Teva - What a difference a year makes

Shiri Habib-Valdhorn

Tough streamlining, a stablization in generics prices, better than expected performance by Copaxone, and most of all Kare Schultz's leadership, have transformed Teva.

The day in 2017 on which Teva Pharmaceutical Industries Ltd. (NYSE: TEVA; TASE: TEVA) published its financial statements for the second quarter was a black one for the company's shareholders. Teva's share price plummeted 24%, cutting no less than $7.6 billion off the company's market cap. After having previously escalated, the crisis of confidence between the market and Teva's management reached a peak on that day. Under the temporary management of Yitzhak Peterburg, Teva took investors unaware by reporting a huge loss caused by a $6 billion write-down of goodwill, downwardly revising its guidance, and warning of a possible failure to meet the finance criteria to which it had committed.

A year has passed since then and in many respects, Teva today is a completely different company. In retrospect, that black day in August 2017 was not the low point for Teva - not for its share price or for the financial surprises supplied by Teva to its investors.

In those days, prominent shareholders in Teva raised their voices and demanded a real change. In September, Teva appointed Kare Schultz as CEO, drawing positive responses in the market. Schultz, who had experience in managing austerity programs at other pharma companies, was regarded as someone able to steer Teva's ship away from the iceberg it was heading for.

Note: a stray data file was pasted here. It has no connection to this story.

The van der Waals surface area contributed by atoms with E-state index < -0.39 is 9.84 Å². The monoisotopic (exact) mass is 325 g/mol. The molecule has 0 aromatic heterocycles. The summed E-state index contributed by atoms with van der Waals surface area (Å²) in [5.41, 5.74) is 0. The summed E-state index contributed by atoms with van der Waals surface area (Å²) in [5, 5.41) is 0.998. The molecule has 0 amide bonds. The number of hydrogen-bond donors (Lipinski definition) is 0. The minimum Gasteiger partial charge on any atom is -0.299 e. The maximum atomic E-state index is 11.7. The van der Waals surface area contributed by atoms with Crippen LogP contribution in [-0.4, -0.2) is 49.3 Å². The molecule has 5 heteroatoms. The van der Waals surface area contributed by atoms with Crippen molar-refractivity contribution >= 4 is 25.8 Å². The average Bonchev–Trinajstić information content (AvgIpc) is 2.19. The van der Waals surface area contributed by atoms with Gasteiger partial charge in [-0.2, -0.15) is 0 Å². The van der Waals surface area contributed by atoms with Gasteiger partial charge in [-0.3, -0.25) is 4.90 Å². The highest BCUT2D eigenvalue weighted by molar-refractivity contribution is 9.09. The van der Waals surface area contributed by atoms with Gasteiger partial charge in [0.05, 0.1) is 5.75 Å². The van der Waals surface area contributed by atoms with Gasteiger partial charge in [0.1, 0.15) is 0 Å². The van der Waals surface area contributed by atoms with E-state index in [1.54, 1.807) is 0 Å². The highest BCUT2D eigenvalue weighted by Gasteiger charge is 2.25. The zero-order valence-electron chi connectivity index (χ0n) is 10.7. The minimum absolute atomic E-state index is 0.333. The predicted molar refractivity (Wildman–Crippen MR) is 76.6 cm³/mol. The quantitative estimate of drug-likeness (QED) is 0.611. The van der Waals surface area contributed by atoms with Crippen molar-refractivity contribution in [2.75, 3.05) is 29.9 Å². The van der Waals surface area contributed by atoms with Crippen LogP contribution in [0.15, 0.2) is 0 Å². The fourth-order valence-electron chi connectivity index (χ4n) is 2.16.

He took up his position in November. The day after entering office in Petah Tikva, the company published more weak results and again lowered its guidance for the year. The company's share sank again, reaching a 15-year low. Since then, despite ups and downs, the general direction has shifted. Schultz presented a new organizational structure almost immediately and published a detailed and painful streamlining plan in December. During the months since then, Teva has carried out the plan and slowly regained investors' confidence.

Teva's current market cap is $24.1 billion, following a 112% increase in its share price since the nadir in November, but still 23% short of the price before the great crash a year ago and 65% less than the price at which it was traded at its peak in the summer of 2015.

Teva's share price reached that peak after it announced the acquisition of Actavis, the generic division of Allergan, the biggest acquisition in Teva's history. The acquisition was completed a year later when the US generic market underwent a sea change, leaving companies to deal with price erosion and intensifying competition.

Teva took on large debts to finance the acquisition. The debt was at relatively low interest, but the company's difficulties aroused real concern about its ability to service the debts, which amounted to $35 billion a year ago and sent the share tumbling. The company embarked upon a massive streamlining plan aimed at cutting $3 billion off its cost base by 2019.

"The main change in Teva over the past year was the new CEO. He gave its investors confidence in his ability to lead Teva to a better place - lower expenses, better financial ratios, dealing with the balance sheet, and decreasing leverage," says Leader Capital Markets Ltd. (TASE:LDRC) research department manager Sabina Levy. "What really burdened Teva was its enormous debt. It is not the only generics company affected by what happened in the US market; all of them suffered. But Teva also had high leverage caused by the acquisition of Actavis. The market is now more confident in Teva's ability to cut its expenses base and people are even talking about a higher rate of streamlining than they previously considered."